Home >Market >Mark-to-market >As rupee bleeds, economic policy uncertainty rears its head again

India’s economic policy uncertainty index surged to the level of 80 in August. This is the highest seen, so far, in this calendar year. The economic policy uncertainty index was constructed by three US-based economists—Scott Ross Baker, Nick Bloom and Steven J. Davis—and tracks the general state of the economy as it relates to businesses. It can include broad economy-wide conditions or specific economic conditions of a particular industry. An important factor driving it northward may well be the continuously tumbling rupee.

In the last one month, the Indian currency has depreciated by 4%, higher than many other Asian currencies, which have fallen by around 1-3%. On a year-to-date basis, the rupee is among the worst-performing Asian currencies and is down 13% against the dollar. 

While the strengthening greenback is a primary reason for the rupee’s fall, other factors such as surging global crude oil prices, which do not augur well for India’s fiscal position and a spike in bond yields are weighing on the rupee. It should be noted that the shortfall in goods and services tax revenue collections has already aggravated India’s fiscal concerns.

Some currency analysts expect the government to stem the rupee’s fall by issuing foreign currency bonds, while others expect the Reserve Bank of India to raise interest rates or bring in a scheme for higher-yielding NRI deposits, as has been done in the past.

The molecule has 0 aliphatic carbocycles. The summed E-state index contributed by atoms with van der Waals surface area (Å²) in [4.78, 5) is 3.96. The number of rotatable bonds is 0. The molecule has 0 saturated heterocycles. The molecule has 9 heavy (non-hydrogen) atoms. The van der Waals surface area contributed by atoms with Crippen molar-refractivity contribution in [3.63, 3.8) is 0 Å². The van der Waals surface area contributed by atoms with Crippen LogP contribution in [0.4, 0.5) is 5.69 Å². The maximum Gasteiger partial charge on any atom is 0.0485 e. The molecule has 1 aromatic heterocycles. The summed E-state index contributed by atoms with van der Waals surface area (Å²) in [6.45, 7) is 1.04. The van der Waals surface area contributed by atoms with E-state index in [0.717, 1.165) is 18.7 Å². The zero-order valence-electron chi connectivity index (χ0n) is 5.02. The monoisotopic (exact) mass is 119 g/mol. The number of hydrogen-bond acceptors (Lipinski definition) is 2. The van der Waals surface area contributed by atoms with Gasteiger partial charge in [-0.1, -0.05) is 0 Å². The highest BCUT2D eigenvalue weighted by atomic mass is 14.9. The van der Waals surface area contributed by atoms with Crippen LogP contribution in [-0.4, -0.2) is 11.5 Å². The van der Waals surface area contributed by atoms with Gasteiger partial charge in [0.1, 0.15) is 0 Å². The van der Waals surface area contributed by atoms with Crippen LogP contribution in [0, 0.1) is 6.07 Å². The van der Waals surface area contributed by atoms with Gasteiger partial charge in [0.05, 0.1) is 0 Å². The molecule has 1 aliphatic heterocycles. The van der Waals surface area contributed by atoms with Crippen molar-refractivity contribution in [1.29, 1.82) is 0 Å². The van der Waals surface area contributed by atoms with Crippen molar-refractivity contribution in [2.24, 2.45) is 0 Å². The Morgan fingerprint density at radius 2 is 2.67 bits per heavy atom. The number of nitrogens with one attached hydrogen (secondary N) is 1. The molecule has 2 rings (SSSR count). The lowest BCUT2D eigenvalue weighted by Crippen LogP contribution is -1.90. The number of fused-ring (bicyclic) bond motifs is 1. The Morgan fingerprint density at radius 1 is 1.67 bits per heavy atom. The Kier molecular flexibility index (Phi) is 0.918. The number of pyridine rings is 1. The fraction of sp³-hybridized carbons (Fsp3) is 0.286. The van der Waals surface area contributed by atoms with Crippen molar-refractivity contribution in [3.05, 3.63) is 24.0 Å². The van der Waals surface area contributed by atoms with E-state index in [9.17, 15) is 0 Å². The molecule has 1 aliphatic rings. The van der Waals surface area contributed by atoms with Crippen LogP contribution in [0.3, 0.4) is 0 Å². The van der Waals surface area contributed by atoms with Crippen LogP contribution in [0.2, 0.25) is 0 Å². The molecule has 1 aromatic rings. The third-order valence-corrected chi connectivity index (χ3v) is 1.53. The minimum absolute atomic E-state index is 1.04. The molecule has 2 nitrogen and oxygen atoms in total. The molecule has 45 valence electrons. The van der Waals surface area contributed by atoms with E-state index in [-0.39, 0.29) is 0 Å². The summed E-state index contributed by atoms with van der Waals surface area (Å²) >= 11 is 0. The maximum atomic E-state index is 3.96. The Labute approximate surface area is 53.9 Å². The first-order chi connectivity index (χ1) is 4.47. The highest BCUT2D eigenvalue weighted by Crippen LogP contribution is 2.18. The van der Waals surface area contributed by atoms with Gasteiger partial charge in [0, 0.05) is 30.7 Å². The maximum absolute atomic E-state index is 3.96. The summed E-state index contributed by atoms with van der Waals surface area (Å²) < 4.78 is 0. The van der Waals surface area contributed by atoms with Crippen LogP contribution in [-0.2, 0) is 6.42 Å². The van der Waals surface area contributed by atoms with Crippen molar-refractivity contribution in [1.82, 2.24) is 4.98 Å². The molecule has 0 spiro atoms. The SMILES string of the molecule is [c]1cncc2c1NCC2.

“It (RBI) will thus have to decide, sooner or later, between 1. hiking rates to kill already weak growth and compress the current account deficit or 2. augmenting FX reserves by raising US$30-35bn of NRI bonds to stabilize INR without hurting growth," said a Bank of America Merrill Lynch report dated 6 September. NRI stands for non-resident Indians.

No wonder then that the economic policy uncertainty in India is on an upswing.

Meanwhile, the global policy uncertainty index declined from a 15-month high of 212.45 in July to 180.87 in August. 

But this moderation in the index should be taken with caution. That’s because fears of a full-fledged trade war still loom and the ongoing turmoil in emerging market currencies casts a growing shadow on the global economy.

The chart shows the correlation between global and Indian economic uncertainty. Key global events scheduled in September include the Bank of England (BoE) and European Central Bank (ECB) meetings next week. While no tweaking of rates is expected from either of the banks, release of economic data points would be closely watched.

Further, the Organization of the Petroleum Exporting Countries (Opec) and non-Opec producers would meet on 23 September. However as per some media reports, the coalition has scheduled yet another meeting on 11 September in an attempt to form a new production strategy. This meeting is significant not only from the global perspective, but is also crucial for net oil importer India.

For investors in India, the 2019 Lok Sabha elections will also add to near-term economic policy uncertainty.

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